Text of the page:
ACROSS THE POND AND BACK— Andrew’s most memorable experience throughout college was his study abroad trip to London as part of the Hansard Scholars program. While abroad, he interned as a Parliamentary Staff Intern for Craig Mackinlay, a junior MP for the House of Commons.

When reflecting on his time studying in London, Andrew considered this internship the best he could have ever had. As a Parliamentary Staff Intern, he had full access to the palace, spectated a parliamentary debate, and even had the chance to touch the copy of the Declaration of Independence sent to King George III from America.

Aside from these experiences, study abroad also served as an awakening for Andrew. “Going abroad really had me nail my personality and had me learn who I was and [what] made me authentic,” he reflected. “I was never really trying to be something I wasn’t. I just owned my interests and didn’t hide them from people. I owned my life and the little idiosyncrasies and awkwardnesses of the things I do.”

Others are also noticing this change. “He’s a person with a strong moral compass who has grown more confident in who he is over the years,” noted Dr. Snyder. “Through his intelligence, his stability as a person, and the fact that he’s a really good friend, I think he’s been a really important person to people on this campus. He’s the rare mix of really profound intelligence with a concern for others, which you don’t always find.”

While abroad, Andrew additionally researched the impact of inequality and unemployment on the level of support for Scottish independence. Upon return to the United States, he presented his findings at the National Collegiate Honors Council, or NCHC, Conference in Atlanta, GA. The NCHC, an organization that “supports and promotes undergraduate honors education,” holds a conference annually that lets students share their research with industry professionals and other attendees. Dr. Snyder orchestrated his, along with a few other student’s, involvement in the event after sending out an email for applications.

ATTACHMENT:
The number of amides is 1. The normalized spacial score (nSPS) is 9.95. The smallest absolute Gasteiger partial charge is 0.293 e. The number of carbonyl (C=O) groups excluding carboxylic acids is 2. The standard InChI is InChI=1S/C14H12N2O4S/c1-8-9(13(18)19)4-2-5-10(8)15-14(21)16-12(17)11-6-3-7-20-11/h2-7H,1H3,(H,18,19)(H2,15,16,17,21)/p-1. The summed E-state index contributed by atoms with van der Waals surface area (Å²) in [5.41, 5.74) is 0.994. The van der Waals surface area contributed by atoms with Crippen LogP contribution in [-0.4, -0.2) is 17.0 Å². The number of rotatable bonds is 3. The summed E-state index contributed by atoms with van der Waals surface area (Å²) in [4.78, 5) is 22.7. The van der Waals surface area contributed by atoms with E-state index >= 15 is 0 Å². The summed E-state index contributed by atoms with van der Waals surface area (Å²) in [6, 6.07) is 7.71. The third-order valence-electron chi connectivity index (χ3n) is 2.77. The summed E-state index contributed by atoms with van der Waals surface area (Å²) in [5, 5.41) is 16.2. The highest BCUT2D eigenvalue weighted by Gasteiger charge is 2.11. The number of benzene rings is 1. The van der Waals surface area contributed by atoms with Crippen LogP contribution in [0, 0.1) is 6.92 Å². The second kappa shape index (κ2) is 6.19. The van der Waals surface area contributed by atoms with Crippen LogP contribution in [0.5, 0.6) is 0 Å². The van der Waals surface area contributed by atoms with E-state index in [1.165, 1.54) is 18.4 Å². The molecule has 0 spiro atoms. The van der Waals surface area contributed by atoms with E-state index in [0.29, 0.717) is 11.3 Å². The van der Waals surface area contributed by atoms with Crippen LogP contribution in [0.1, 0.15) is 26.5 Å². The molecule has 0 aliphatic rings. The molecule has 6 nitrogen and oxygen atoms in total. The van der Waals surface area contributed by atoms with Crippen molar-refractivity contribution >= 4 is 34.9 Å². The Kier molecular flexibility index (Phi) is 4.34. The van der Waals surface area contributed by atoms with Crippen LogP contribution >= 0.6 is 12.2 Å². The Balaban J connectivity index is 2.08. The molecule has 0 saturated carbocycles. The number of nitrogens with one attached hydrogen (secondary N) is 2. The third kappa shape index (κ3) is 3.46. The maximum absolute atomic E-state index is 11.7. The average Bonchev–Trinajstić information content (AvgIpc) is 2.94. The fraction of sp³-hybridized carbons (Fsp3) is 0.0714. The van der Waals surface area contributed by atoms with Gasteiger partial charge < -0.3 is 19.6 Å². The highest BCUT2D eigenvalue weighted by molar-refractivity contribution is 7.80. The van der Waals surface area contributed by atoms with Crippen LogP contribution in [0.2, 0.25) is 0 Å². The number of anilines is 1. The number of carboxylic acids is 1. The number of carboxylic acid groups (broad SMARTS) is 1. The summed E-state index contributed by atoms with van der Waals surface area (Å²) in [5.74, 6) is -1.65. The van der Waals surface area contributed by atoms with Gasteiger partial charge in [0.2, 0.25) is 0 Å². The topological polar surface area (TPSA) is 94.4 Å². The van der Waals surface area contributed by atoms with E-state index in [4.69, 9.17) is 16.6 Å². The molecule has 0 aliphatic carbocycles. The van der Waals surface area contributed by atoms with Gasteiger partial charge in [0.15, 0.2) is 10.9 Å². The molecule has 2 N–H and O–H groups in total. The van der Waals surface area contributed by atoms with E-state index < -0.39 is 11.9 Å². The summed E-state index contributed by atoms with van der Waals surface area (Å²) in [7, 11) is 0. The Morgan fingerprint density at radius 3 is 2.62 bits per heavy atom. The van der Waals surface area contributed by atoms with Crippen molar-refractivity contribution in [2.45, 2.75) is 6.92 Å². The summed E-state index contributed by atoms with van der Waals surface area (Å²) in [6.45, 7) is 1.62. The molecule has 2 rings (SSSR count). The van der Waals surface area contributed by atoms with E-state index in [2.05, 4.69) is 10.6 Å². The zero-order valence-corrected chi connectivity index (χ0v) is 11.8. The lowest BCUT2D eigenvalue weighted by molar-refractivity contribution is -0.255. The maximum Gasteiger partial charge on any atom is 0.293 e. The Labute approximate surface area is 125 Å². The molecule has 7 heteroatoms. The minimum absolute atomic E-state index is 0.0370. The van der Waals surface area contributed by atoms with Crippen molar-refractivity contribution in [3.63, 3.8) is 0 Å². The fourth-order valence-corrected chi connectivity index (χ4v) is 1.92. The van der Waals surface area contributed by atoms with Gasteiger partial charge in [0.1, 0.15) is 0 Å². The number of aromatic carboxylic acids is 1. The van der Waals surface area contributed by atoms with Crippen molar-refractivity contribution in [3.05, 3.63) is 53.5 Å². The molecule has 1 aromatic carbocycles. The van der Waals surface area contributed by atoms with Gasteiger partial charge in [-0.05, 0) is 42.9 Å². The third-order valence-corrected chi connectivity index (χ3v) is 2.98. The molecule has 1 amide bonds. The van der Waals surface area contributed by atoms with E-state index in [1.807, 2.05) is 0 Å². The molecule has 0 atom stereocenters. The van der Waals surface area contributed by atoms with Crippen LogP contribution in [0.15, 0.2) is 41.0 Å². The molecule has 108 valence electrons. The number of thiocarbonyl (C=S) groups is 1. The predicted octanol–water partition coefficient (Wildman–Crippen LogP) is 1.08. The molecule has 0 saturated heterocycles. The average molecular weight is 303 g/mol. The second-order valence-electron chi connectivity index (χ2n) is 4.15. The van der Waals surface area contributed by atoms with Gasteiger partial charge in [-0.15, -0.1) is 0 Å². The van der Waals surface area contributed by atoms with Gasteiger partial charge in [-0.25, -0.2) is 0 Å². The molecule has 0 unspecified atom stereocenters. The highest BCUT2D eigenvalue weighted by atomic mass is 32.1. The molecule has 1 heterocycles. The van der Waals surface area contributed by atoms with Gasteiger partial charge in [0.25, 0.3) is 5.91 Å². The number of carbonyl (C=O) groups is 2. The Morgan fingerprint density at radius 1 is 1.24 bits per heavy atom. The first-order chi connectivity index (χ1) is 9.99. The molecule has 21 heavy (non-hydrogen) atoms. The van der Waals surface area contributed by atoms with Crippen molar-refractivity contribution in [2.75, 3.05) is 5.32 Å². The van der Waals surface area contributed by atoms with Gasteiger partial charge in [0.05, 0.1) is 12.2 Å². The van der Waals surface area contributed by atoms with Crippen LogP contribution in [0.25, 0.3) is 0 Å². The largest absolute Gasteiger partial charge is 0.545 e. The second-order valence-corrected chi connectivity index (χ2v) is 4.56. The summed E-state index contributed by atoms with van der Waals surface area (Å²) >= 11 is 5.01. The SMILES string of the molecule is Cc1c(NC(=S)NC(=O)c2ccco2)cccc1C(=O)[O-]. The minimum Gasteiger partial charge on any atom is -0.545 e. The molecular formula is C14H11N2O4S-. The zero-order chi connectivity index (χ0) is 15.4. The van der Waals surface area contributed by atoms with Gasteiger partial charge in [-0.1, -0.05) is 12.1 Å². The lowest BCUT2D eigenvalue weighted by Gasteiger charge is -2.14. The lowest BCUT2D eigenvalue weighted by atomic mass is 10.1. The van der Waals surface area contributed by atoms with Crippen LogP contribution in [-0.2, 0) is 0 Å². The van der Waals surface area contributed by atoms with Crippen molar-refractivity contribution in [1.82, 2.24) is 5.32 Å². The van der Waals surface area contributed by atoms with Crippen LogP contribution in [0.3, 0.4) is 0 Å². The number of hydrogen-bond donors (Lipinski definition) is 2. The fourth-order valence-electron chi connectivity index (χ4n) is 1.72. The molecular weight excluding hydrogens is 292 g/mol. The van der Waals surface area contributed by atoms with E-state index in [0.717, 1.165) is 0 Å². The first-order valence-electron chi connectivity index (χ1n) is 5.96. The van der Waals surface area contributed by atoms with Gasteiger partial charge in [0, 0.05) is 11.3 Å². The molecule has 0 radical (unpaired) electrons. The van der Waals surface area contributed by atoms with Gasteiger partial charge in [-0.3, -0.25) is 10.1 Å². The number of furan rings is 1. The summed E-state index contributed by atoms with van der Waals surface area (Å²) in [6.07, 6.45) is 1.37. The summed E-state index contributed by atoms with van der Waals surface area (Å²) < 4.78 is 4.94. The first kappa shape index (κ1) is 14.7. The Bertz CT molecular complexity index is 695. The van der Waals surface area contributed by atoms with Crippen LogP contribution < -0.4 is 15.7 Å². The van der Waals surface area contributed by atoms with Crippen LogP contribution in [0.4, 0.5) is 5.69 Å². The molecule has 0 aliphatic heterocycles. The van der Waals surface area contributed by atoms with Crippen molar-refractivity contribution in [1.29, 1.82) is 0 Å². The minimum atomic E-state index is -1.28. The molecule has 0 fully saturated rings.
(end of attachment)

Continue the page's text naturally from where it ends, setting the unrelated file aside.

The conference was a good experience to Andrew, overall, even though it was what he referred to as a “little fish in big pond” scenario. He noted that not a lot of students studying political science or economics attend conferences such as these to present research and was glad he was able to partake in it.

Andrew feels a deep connection to the Honors Program and to Snyder himself. “If the Honors Program had to do one thing for me, interacting with Dr. Snyder and having someone in an environment in which hard, technical skills are emphasized [was eye-opening]. The idea that, whatever you major in, this erroneous narrative that whatever you major in is what you’re going to do is wrong.” After graduating from Marist, Andrew’s goal is to work in a dynamic environment with something new each and every day in order to constantly meet new people and face new challenges. “Ideally, I’d like to work in a Goldilocks situation.” Andrew stated that he never wanted to stagnate in his work and desires numerous opportunities to switch things up in the field he pursues.

“What really matters, for me, are those critical thinking skills and, if you haven’t learned to love learning, learning how to do that and learning to love it for the sake of it instead of for some kind of end goal.”